Marinduque, a small island in the Philippines, was the site of the worst industrial disaster in Philippine history, where Canadian company Placer Dome operated a copper mine for thirty years.
Marinduque, circled in red, a small island in the Philippines.
In 1993, in Marinduque, one of the tailings dams of Placer Dome’s copper mine burst sending millions of tons of mine waste raging down the Mogpog river in a flash flood that swept away homes, people and livestock. The path of destruction can still be seen, fifteen years later, all along the Mogpog River, which remains biologically dead.
These used to be thriving rice fields which have been barren since the 1993 dam collapse. Nothing has been able to grow on this once fertile land. This farm has been abandoned.
A closer look, through a hole in the wall, at this abandoned farm. No one knew for sure what has happened to the family that once lived there.
In 1996, three years after the destruction of the Mogpog River, Placer Dome's copper mine suffered another dam collapse sending millions of tons of mine waste in the opposite direction destroying the Boac river. Fifteen years on both rivers remain biologically dead and contain dangerous levels of toxic chemicals. Dead trees and other debris can still be seen all along the rivers.
Another look at the Boac River in Marinduque, which has been biologically dead since the dam collapse in 1996. The company continues to deny any responsibility for what was the worst industrial disaster in Philippine history. They blame the disaster on "an act of God." After being ordered by the government to clean up their mess, the company responded by packing their bags and sneaking out of the country.
Remy washes her laundry in the poisoned Mogpog River in Marinduque. With the two main rivers on the small island now biologically dead and containing dangerous levels of toxic chemicals, many of the residents of the island are left with no safe water supply to rely on.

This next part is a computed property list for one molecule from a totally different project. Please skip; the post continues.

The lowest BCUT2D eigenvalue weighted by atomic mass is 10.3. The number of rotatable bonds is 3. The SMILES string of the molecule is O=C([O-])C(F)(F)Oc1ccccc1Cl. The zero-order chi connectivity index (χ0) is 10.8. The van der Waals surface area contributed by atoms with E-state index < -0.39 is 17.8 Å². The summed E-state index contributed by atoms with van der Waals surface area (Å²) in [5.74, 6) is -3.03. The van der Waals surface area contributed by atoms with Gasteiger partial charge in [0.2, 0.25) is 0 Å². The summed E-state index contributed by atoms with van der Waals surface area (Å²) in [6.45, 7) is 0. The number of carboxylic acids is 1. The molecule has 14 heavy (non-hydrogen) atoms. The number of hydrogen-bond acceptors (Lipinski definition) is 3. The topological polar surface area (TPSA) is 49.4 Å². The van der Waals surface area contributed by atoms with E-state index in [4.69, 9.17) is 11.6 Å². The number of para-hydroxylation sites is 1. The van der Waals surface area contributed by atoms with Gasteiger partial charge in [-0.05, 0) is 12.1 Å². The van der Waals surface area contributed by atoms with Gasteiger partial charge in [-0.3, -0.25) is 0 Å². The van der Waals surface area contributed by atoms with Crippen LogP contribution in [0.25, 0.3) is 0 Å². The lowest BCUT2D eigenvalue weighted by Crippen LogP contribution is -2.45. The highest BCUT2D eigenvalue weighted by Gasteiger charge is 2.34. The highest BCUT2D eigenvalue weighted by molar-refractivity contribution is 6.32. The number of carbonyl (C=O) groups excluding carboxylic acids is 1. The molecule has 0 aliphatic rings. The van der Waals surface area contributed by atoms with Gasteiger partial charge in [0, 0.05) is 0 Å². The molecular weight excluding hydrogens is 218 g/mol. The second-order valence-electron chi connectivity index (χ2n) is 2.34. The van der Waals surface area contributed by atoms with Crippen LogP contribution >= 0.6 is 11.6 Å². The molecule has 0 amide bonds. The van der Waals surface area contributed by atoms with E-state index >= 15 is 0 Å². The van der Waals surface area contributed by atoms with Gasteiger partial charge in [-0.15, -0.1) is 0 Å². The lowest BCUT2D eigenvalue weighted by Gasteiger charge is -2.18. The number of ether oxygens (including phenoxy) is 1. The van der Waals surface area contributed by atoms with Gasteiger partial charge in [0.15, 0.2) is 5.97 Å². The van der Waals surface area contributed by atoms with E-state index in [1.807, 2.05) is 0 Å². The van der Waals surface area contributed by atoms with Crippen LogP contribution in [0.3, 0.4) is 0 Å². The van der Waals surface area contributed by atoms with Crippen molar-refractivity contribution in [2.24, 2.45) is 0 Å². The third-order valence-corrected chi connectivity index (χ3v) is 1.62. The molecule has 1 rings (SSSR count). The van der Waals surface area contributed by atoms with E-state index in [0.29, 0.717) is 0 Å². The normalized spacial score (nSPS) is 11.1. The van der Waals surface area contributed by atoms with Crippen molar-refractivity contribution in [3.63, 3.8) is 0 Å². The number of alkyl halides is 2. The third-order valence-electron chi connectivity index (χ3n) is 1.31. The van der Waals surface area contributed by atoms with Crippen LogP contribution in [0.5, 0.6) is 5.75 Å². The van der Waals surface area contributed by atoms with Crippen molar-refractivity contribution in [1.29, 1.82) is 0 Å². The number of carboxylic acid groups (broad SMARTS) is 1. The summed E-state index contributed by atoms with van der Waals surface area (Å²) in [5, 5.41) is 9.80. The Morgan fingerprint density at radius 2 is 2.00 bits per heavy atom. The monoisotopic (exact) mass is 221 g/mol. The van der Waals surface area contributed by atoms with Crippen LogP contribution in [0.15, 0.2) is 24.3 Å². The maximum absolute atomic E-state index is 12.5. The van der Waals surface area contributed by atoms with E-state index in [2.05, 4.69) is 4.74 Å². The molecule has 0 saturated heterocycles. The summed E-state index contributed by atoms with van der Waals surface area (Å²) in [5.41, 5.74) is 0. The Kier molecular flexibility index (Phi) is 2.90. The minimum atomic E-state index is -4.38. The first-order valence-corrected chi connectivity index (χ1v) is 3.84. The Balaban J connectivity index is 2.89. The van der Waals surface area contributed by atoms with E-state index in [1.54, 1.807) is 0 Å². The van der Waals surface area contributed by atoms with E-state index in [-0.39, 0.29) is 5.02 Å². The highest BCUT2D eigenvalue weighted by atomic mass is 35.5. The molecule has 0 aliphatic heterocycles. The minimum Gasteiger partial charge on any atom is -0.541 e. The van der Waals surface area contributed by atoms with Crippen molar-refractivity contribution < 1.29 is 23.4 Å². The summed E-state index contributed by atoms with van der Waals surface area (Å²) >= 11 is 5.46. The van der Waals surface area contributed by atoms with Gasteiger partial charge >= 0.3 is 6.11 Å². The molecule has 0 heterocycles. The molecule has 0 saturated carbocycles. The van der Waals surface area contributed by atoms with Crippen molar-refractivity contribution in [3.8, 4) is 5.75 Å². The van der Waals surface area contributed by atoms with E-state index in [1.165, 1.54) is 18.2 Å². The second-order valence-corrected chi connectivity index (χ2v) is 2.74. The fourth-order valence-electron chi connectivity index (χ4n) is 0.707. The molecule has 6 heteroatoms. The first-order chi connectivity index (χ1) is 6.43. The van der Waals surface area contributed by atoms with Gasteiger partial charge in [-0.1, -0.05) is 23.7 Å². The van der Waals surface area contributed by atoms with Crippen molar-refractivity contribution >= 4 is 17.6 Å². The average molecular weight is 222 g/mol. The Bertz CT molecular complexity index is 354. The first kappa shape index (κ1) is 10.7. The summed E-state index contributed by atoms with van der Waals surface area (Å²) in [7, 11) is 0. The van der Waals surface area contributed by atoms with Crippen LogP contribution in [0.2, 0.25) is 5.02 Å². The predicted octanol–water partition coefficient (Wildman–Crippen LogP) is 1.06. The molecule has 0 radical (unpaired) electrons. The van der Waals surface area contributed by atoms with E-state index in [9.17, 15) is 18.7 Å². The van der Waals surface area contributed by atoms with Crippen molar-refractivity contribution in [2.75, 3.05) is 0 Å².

An 80 year old farmer, Thomas has spent his life providing for his family by making coconut wine and raising livestock. When the first dam collapsed in 1993, the resulting flash flood of mine waste swept away Thomas' most treasured cow and he nearly drowned.
Thomas has baithed in the Mogpog River every day since he was a baby. His body is now covered with skin discolouration which he started developing about forty years ago when Placer Dome's mine was in full operation.
The island of Marinduque has never been able to afford conducting a full medical survey of the island, but smaller studies have shown that, of 59 children tested, every single one of them had unacceptable levels of lead or cyanide in their blood.
Wilson used to fish in the Calancan Bay in Marinduque. Wilson recalls that most of the 15,000 villagers in the area used to make a living from fishing in the bay for a few hours every other day. Now, he says, there are more fishermen than fish, and the men have to go far out to sea everyday. But the president of the company, John Dodge, continues to maintain that “the fishermen of Calancan Bay have not suffered in any way because of the tailings disposal.”
Over a period of sixteen years, Placer Dome dumped 200million tons of mine waste into the shallow coral-rich bay despite vocal opposition from the community.
One day, when he was out fishing years ago, Wilson went out into the water with a small cut in his leg. As a result, Wilson suffered from mercury poisoning rendering his legs useless. One leg has been amputated, the other one will have to come off as well.